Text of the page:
It is better, therefore, to refer these ominous words to the invasion of Judah by Babylon, which was to take place in thirty years, but of which the people were amply warned, that they might put away their abominations and return to the Fountain of Living Waters. His Plaintive Expression of Pity and Pain. Throughout 45 True patriot as he was, it was hard for him to contemplate the impending destruction of the holy city. The noblest traditions of his people were represented in those cries, which for a little demand our consideration.
I writhe in pain! He identifies himself with his land, and it seems as though the curtains of his own tents are being spoiled, as in a moment. He struggles against uttering his message of judgment till he can no longer contain himself, and becomes weary with holding in vi. He addresses Jerusalem as the 36 tibe. He asks how he may comfort himself against sorrow, because his heart faints within him viii. He wishes that his head were waters, and his eyes a fountain of tears, that he might weep day and night for the slain of the daughter of his people ix. He wanders alone over the 46 So far from desiring the evil day, very gladly would he have laid down his life to avert it.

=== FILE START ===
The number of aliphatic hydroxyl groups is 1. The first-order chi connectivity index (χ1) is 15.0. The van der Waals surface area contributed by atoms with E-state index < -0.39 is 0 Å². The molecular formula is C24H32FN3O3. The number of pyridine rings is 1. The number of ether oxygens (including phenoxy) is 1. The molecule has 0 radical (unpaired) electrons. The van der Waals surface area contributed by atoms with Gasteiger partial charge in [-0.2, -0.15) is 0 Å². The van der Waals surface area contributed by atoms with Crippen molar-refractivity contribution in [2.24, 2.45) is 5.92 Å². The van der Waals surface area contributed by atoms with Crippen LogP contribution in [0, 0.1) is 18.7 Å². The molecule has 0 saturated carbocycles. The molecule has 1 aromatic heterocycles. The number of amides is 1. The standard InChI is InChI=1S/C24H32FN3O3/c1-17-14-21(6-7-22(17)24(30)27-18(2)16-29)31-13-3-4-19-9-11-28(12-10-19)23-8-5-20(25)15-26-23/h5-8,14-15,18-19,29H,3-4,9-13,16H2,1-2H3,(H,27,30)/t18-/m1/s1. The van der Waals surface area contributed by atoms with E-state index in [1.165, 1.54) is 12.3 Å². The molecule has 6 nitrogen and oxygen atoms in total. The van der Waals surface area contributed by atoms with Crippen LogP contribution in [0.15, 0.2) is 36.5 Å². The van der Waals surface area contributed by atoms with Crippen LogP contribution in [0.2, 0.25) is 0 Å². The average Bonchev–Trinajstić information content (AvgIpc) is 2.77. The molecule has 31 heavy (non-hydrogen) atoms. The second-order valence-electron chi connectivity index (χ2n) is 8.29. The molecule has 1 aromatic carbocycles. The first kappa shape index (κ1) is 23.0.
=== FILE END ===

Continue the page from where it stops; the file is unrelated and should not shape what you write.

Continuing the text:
The chalice of his life was full of that spirit which led the Master in after years to weep as he beheld the guilty and doomed city. Many a great preacher of repentance in all the centuries of Church history has known something of this bewailing. Side by side with vehement denunciations of coming judgment, there has been the pitiful yearning over lost men.
We need more of this. Nothing is so terrible as to utter God's threatenings against sin, which are predictions of its natural and inevitable outworking, with no sign of anguish or regret. If we are called to speak of judgment to come, it should be after hours of solitary prayer, weeping, and soul travail. It is only in proportion as we have felt for sinners, that we can warn them.
It is only in so far as we have known the Saviour's pity, that we can dare to take up the woes He pronounced against Pharisee and Sadducee, or threaten the fate which He so clearly and awfully de- 47 Our mistake is in dealing with generals and not with particulars ; or in using terms which have passed from hand to hand, until their inscription is worn away.
And probably the best way of entering into the meaning of any of these terrible con- ceptions is to try and realize what they would mean for any one soul who was dear to us as Hfe.